Bloomberg reports that the Commodity Futures Trading Commission, which has opened an investigation into whether market manipulation may be influencing oil prices, is taking a hard look at physical delivery and storage.
A particular focus is the role of Cushing in the trading of West Texas Intermediate Crude, one of the two most important contracts in oil pricing. As we noted in an earlier post, citing an article by John Dizard in the Financial Times:
You don’t have to buy the evil-specs-caused-all-this argument to believe there are problems with the way parts of the commodities markets work. As Mr [Eugen] Weinberg [at Commerzbank] points out: “The West Texas Intermediate oil contract, based on delivery in Cushing, Oklahoma, is good for 300,000-400,000 barrels per day. The storage capacity in Cushing is about 20.5m barrels. The trading volume on which that is based is between 500m and 600m barrels per day. If you are going to manipulate the price, you would think about doing that in Cushing.”
Reader mxq also pointed out a revealing quote from this morning’s Wall Street Journal story on the CFTC investigation from a Paul Pantano, a Washington lawyer who advises energy companies:
Commercial parties and speculators are operating in a market where the rules about what is considered manipulative conduct versus legitimate trading activity are not very clear.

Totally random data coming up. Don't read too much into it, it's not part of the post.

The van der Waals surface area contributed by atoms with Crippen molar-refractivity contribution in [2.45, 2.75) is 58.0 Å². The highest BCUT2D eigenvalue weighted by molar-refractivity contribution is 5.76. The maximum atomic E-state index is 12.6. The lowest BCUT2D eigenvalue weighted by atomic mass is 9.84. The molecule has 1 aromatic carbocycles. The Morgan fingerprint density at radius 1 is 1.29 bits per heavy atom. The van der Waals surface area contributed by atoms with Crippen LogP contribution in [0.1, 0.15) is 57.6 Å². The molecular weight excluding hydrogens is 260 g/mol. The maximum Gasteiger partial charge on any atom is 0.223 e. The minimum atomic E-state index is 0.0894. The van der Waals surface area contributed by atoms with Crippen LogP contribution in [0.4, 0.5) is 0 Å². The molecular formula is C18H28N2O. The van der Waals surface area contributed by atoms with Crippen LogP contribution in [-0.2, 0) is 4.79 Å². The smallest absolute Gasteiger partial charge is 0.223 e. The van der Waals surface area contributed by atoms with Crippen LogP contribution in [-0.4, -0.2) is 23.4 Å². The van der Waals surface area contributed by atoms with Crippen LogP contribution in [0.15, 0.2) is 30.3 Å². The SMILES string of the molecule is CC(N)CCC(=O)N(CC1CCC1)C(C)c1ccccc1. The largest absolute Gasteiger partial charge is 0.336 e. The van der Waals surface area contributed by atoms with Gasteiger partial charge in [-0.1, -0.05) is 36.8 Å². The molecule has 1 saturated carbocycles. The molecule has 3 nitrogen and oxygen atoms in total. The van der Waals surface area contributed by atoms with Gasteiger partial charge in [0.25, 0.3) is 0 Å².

Now of course, this statement raises several interesting questions: first, that traders may have engaged in behavior that would be deemed manipulative in other markets, but the CFTC cannot call it such due to the difference in rules. The second, of course, is that traders knowingly exploited these ambiguities (litigation would enable one to get into e-mails to probe intent; I suspect that level of discovery is not a normal feature of a CFTC investigation. (I’ve been in the room when counsel has advised trading operations on what to say if the SEC were to come calling, so I’ve seen first-hand that ambiguities are exploited with intent).
Reader wprestong pointed out that NYMEX is increasing margins on oil futures as well as additional contracts. Not clear yet what impact this will have.
The oil investigation is far enough along that the commission could announce it publicly without hindering its ability to gather information, he said. “I hope we have something more to say about this sooner rather than later,” [Commissioner Bart] Chilton said.
Chilton didn’t elaborate on the December incidents that drew the CFTC’s interest. The benchmark tanker rate from the Middle East to the U.S. Gulf Coast surged that month.
In terms of oil storage, regulators will likely focus on Cushing, Oklahoma, the delivery point for crude oil sold on the New York futures market, said Kyle Cooper, director of research at IAF Advisors in Houston. Stockpiles at Cushing amounted to 21.3 million barrels of oil as of last week, 6.8 percent of the nation’s total, according to the Energy Department.
“Cushing has always been a bone of contention because of the relatively small size and the influence it has on a market as big as crude oil,” Cooper said. “If you have a few players who have a significant influence over the market, then they have the ability to influence prices.”….
There had to have been something that “caught the attention” of the commission to launch the oil-trading investigation, said Michael Haigh, head of U.S commodities research at Societe Generale SA in New York and a former CFTC economist.
“However, they may be under pressure from Congress to look at this market, given the high prices,” Haigh said. “The CFTC doesn’t want to be perceived as being asleep.”